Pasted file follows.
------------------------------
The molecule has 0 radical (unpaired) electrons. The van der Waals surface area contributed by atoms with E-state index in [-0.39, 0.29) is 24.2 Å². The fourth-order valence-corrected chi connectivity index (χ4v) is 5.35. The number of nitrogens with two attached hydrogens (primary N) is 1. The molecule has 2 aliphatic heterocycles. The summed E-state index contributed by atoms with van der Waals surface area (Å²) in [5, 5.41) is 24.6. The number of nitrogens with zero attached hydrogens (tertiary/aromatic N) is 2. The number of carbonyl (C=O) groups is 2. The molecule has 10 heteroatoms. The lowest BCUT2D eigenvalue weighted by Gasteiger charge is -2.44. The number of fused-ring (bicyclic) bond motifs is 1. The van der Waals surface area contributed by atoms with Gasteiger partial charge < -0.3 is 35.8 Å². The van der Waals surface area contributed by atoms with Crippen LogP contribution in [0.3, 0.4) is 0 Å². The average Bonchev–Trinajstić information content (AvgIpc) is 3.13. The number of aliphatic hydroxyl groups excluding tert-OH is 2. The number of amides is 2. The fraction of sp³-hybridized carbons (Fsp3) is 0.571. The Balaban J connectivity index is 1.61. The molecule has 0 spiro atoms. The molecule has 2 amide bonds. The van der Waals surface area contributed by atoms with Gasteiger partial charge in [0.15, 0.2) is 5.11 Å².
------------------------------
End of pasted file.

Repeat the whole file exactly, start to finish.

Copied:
The molecule has 0 radical (unpaired) electrons. The van der Waals surface area contributed by atoms with E-state index in [-0.39, 0.29) is 24.2 Å². The fourth-order valence-corrected chi connectivity index (χ4v) is 5.35. The number of nitrogens with two attached hydrogens (primary N) is 1. The molecule has 2 aliphatic heterocycles. The summed E-state index contributed by atoms with van der Waals surface area (Å²) in [5, 5.41) is 24.6. The number of nitrogens with zero attached hydrogens (tertiary/aromatic N) is 2. The number of carbonyl (C=O) groups is 2. The molecule has 10 heteroatoms. The lowest BCUT2D eigenvalue weighted by Gasteiger charge is -2.44. The number of fused-ring (bicyclic) bond motifs is 1. The van der Waals surface area contributed by atoms with Gasteiger partial charge < -0.3 is 35.8 Å². The van der Waals surface area contributed by atoms with Crippen LogP contribution in [0.3, 0.4) is 0 Å². The average Bonchev–Trinajstić information content (AvgIpc) is 3.13. The number of aliphatic hydroxyl groups excluding tert-OH is 2. The number of amides is 2. The fraction of sp³-hybridized carbons (Fsp3) is 0.571. The Balaban J connectivity index is 1.61. The molecule has 0 spiro atoms. The molecule has 2 amide bonds. The van der Waals surface area contributed by atoms with Gasteiger partial charge in [0.15, 0.2) is 5.11 Å².